Research Analyst, with a mandate to cover real estate, but often strays into imaginary castles in the air. Women and finance is another of my interests, being a woman and all. I believe in rebirth and evolution into a higher life form (ala journalist).

Meera Siva

What's cooking

| Updated on August 12, 2013 Published on August 04, 2013

Quick serve restaurants are growing at a fast pace in India

We tend to over-eat when we eat out

On a random Wednesday night, while passing-by an eatery near my house, I find it swarming with people. Not just this place, fast food outlets, pizza points, bakeries, creameries, restaurants big and small, road-side stalls are all filled with hungry crowd.

Chewing cud

It makes me wonder if we have lost our way to the kitchen at home. If eating out is for fun, why is there a crowd on all days? It almost seems like this is a regular event or even a necessity. Research firms predict that Indian quick-serve restaurants will grow at over 30 per cent annually every year in the next 5 years. The growth has been around 34 per cent in the last 2 years. Almost all global big names want a piece of this proverbial pie.

The alarming rate at which this is becoming the normal leaves us no time to chew on the issues with this trend and digest its implications.

Biting off more

The readily obvious issue is one of cost. Eating out is terribly expensive and of course everyone knows that! The shops are not paying rent, electric and gas bill, footing the increasing employee cost and escalating food cost, just to break-even. Nor are the global food majors salivating for thin margins and single digit revenue growth. There are huge profits to be made and buyers will have to gulp down the high price. In a low growth, high inflation environment, such as what we have now, one must look to tighten our belts, by spending mindfully.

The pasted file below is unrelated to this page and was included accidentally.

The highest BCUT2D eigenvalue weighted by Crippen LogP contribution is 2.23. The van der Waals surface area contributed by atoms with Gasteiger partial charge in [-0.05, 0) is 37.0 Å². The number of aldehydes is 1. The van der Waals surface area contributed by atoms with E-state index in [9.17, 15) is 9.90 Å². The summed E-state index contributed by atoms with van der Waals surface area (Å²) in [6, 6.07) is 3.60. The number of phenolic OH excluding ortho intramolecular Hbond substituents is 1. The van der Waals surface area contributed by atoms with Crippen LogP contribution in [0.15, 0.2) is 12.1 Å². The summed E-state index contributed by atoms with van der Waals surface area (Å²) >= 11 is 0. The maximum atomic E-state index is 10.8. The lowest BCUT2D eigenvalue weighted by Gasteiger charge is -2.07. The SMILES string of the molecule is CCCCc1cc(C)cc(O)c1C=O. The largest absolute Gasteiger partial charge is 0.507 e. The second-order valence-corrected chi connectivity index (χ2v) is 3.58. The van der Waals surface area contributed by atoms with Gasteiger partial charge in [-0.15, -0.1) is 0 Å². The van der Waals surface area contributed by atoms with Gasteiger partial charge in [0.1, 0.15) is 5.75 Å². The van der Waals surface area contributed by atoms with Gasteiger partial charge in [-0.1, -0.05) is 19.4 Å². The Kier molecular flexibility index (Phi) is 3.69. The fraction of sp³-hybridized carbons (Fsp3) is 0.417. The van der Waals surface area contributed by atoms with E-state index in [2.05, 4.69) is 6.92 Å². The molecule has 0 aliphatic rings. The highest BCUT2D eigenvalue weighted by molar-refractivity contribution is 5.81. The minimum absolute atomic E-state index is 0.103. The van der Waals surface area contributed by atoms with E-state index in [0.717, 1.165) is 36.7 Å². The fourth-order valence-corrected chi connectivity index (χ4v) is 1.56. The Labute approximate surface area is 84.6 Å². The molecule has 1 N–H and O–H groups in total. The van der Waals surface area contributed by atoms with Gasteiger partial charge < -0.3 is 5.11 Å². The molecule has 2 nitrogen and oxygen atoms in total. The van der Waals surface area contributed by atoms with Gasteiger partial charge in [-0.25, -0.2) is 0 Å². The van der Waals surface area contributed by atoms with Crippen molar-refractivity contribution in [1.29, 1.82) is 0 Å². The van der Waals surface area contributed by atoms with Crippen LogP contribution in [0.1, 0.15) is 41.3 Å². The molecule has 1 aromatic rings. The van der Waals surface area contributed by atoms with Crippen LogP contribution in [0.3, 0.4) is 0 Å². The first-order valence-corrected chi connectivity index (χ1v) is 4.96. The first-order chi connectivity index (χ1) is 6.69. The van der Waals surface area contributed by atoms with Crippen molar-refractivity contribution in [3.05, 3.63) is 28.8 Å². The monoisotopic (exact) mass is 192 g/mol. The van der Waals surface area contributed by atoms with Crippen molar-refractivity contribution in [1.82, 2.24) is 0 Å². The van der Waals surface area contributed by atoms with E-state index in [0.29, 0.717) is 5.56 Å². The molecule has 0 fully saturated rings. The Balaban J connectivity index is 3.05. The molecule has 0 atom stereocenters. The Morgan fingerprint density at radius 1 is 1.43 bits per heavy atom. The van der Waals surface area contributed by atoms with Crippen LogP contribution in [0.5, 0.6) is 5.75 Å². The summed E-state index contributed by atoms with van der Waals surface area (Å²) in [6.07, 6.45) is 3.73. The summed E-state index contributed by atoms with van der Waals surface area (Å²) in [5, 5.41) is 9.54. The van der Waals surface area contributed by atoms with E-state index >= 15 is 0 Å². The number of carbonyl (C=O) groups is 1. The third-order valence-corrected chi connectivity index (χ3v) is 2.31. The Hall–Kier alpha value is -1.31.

However, by eating out, we may have to loosen our belt for yet another reason – weight gain. Either due to the way food is prepared or due to the choice we make, we eat more than we need to, when we eat out. Home-made food, considered dull and repetitive, helps moderate intake, possibly by its un-glamorous nature.

There may be other lurking dangers too. Additives, preservatives and colours in food are not monitored or regulated and we may be slow poisoning ourselves. Nothing stops addictive substances such as MSG (Ajino Moto) from being added to make us crave the food and make repeated visits.

Es-chew

Granted that we lead a hectic life and are too busy to cook and clean-up. We are also blessed to have the chance to try out many new dishes that our previous generations had not heard of. Yet, I want to recall what my now 93-year-old aunt said when I asked her about the last time she ate out. “Never”.

Published on August 04, 2013
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